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(by Aislinn Laing, Reuters) SANTIAGO – Chile has become the latest country to pull out of a controversial United Nations migration pact (the Global Compact for Safe, Orderly and Regular Migration), its interior ministry indicated, provoking fury among leftist opposition parties who accused Sebastian Pinera’s center-right government of “shameful and authoritarian” behavior.
Rodrigo Ubilla, Chile’s Interior Ministry subsecretary, told Chilean Sunday paper El Mercurio in an interview that the country’s representatives would not attend the event to adopt the pact December 10 in the Moroccan city of Marrakesh.
“Our position is clear,” he said. “We have said that migration is not a human right. Countries have a right to determine the entry requirements for foreign citizens.”
…The [U.N.] migration pact addresses issues such as how to protect people who migrate, integrate them into new countries or return them to their home countries.
It is non-binding but has met [opposition] from governments including the United States, Austria, Hungary and Poland who [point out it is] encouraging mass migration.
Chile’s refusal to sign reflects its [toughening] stance towards migrants whose population has grown fivefold in 30 years amid influxes from Venezuela, Haiti, the Dominican Republic and Colombia, among other Latin nations.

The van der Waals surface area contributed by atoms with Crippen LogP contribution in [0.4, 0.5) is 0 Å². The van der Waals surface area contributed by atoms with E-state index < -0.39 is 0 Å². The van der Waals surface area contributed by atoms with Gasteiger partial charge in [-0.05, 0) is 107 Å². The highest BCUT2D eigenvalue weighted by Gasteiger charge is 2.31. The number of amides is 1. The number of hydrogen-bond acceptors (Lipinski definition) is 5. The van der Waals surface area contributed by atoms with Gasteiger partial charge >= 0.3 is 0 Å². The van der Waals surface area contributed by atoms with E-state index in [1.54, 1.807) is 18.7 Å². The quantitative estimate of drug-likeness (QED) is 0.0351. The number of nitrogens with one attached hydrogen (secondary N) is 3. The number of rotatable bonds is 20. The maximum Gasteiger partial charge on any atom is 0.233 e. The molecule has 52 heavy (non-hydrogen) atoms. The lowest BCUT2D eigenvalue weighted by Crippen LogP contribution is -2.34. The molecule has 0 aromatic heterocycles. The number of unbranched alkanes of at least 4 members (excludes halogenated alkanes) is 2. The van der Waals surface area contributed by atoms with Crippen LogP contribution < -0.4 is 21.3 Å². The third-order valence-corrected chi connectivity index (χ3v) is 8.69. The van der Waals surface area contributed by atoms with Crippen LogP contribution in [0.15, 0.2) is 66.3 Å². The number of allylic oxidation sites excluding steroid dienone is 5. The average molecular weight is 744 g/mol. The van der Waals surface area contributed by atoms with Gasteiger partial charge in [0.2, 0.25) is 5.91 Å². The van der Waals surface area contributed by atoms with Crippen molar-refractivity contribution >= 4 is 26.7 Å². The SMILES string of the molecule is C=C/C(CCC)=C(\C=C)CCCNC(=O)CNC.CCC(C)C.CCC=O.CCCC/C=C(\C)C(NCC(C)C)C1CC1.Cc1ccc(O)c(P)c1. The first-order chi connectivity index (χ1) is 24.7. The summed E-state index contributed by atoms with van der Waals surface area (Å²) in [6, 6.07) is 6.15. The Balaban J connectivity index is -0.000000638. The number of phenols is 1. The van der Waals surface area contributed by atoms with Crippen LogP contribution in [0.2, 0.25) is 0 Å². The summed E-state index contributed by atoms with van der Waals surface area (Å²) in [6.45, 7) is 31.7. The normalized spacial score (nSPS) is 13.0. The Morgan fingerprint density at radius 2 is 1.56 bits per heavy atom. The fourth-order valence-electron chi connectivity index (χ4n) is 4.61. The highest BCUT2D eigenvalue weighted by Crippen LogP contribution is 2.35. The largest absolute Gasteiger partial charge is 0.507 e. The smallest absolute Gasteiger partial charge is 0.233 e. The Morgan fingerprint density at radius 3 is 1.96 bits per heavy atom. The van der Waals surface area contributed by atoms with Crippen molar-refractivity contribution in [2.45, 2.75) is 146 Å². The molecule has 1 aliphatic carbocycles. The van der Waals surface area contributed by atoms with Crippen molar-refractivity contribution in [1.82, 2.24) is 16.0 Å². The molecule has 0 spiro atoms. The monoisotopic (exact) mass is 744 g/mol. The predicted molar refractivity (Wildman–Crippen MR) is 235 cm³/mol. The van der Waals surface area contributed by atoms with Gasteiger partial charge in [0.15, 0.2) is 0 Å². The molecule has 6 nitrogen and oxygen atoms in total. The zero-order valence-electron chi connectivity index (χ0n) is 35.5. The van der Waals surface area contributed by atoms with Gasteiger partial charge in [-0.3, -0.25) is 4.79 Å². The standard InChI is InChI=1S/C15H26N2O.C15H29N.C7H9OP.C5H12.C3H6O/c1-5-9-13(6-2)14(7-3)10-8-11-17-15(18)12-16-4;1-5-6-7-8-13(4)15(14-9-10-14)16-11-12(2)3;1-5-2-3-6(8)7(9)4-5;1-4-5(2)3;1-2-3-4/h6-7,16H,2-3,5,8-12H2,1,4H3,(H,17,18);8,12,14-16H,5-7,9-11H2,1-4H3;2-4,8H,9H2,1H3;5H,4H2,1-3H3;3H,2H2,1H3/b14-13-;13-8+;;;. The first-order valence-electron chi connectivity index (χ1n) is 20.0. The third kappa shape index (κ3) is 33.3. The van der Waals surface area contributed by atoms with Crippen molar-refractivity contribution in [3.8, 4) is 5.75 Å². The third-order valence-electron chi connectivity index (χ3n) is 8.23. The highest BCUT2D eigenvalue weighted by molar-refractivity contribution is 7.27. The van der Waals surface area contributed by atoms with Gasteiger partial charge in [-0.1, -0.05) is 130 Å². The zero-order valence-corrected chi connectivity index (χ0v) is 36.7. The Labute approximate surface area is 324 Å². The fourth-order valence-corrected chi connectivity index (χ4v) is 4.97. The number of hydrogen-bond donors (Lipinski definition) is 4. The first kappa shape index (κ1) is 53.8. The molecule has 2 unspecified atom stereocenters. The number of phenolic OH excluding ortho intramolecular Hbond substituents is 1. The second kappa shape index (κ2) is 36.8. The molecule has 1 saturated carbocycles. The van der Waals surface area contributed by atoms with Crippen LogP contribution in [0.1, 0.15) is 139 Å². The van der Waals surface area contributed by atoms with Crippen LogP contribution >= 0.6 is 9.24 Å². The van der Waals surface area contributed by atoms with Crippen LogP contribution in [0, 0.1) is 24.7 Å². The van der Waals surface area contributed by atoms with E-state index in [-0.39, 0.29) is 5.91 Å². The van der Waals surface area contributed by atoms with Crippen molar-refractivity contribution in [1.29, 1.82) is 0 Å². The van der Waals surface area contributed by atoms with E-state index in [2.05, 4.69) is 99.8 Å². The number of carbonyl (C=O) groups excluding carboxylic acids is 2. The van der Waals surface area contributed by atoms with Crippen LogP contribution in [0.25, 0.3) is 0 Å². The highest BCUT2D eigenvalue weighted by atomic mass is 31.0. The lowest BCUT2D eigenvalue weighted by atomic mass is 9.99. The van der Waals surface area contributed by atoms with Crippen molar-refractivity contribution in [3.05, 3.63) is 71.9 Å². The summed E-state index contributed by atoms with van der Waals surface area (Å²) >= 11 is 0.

Centre-right Pinera’s government came to office in March on a promise to enforce stricter measures. In recent months, it has put on “repatriation” flights for Haitian migrants wanting to return home, tightened visa controls and deported migrants with criminal records. …
Hugo Gutierrez, a human rights lawyer and lawmaker for Chile’s Communist Party, wrote on Twitter that Chile was advancing down “the ultraright path of Trump, Netanyahu and Bolsonaro,” referring to the presidents of the U.S., Israel and Brazil.
Chile’s [liberal] Progressive Party described the Pinera government decision as “shameful and authoritarian.”
Amnesty International said it was “alarming.” “Chile was an active part of this pact’s negotiations and was considered one of the states that favored its implementation,” Ana Piquer, Amnesty’s executive director in Chile, told La Tercera newspaper. “The last-minute decision not to participate in the Morocco summit seems a step back on its promise of affording rights to migrants.”
Published at Reuters on December 9. Reprinted here for educational purposes only. May not be reproduced on other websites without permission from Thomson Reuters.
1. For CHILE, give the following information:
- location/the countries that share its borders
- the religious breakdown of the population
- the type of government
- the chief of state (and head of government if different) If monarch or dictator, since what date has he/she ruled? – include name of heir apparent for monarch
- the population
Find the answers at the CIA World FactBook website. For each country, answers can be found under the “Geography” “People” and “Government” headings.
NOTE: Before answering the following questions below, read the info under “Background” below.
2. For CHILE:
a) list the who, what, where and when of the news item
b) Why does the government oppose the pact?
c) President Pinera, from a center-right party, was elected in March. His predecessor was a socialist and the president prior to that was from a left of center party.
What promise did Mr. Pinera make to voters when campaigning?
What steps has he taken to fulfill his promise?
d) Re-read the last paragraph. Amnesty’s Chile director says Pinera’s position is “a step back on Chile’s promise of affording rights to migrants.”
Why is this an inaccurate assertion?